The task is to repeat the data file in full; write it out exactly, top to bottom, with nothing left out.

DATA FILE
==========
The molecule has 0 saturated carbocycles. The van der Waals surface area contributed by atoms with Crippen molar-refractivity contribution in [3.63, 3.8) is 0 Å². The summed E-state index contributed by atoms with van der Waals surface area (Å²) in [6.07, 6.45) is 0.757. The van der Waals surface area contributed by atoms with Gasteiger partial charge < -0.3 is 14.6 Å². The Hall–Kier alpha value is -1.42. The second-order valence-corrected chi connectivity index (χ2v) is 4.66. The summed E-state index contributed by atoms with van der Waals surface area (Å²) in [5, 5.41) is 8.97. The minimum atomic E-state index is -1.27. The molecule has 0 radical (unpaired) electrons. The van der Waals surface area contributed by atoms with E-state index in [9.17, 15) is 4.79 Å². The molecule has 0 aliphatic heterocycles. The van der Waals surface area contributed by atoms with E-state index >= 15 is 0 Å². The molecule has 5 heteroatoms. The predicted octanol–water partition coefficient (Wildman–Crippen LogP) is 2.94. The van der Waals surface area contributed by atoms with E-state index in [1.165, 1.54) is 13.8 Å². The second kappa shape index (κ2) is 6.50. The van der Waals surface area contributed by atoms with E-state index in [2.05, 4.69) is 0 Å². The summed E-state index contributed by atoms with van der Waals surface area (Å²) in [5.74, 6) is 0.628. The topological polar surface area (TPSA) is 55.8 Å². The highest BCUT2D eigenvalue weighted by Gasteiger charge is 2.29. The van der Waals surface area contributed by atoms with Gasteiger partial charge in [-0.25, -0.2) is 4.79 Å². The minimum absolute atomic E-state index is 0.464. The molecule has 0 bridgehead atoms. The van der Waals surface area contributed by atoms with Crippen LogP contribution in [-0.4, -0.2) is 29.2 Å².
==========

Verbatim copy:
The molecule has 0 saturated carbocycles. The van der Waals surface area contributed by atoms with Crippen molar-refractivity contribution in [3.63, 3.8) is 0 Å². The summed E-state index contributed by atoms with van der Waals surface area (Å²) in [6.07, 6.45) is 0.757. The van der Waals surface area contributed by atoms with Gasteiger partial charge < -0.3 is 14.6 Å². The Hall–Kier alpha value is -1.42. The second-order valence-corrected chi connectivity index (χ2v) is 4.66. The summed E-state index contributed by atoms with van der Waals surface area (Å²) in [5, 5.41) is 8.97. The minimum atomic E-state index is -1.27. The molecule has 0 radical (unpaired) electrons. The van der Waals surface area contributed by atoms with E-state index in [9.17, 15) is 4.79 Å². The molecule has 0 aliphatic heterocycles. The van der Waals surface area contributed by atoms with E-state index >= 15 is 0 Å². The molecule has 5 heteroatoms. The predicted octanol–water partition coefficient (Wildman–Crippen LogP) is 2.94. The van der Waals surface area contributed by atoms with E-state index in [1.165, 1.54) is 13.8 Å². The second kappa shape index (κ2) is 6.50. The van der Waals surface area contributed by atoms with E-state index in [2.05, 4.69) is 0 Å². The summed E-state index contributed by atoms with van der Waals surface area (Å²) in [5.74, 6) is 0.628. The topological polar surface area (TPSA) is 55.8 Å². The highest BCUT2D eigenvalue weighted by Gasteiger charge is 2.29. The van der Waals surface area contributed by atoms with Gasteiger partial charge in [-0.25, -0.2) is 4.79 Å². The minimum absolute atomic E-state index is 0.464. The molecule has 0 bridgehead atoms. The van der Waals surface area contributed by atoms with Crippen LogP contribution in [-0.4, -0.2) is 29.2 Å².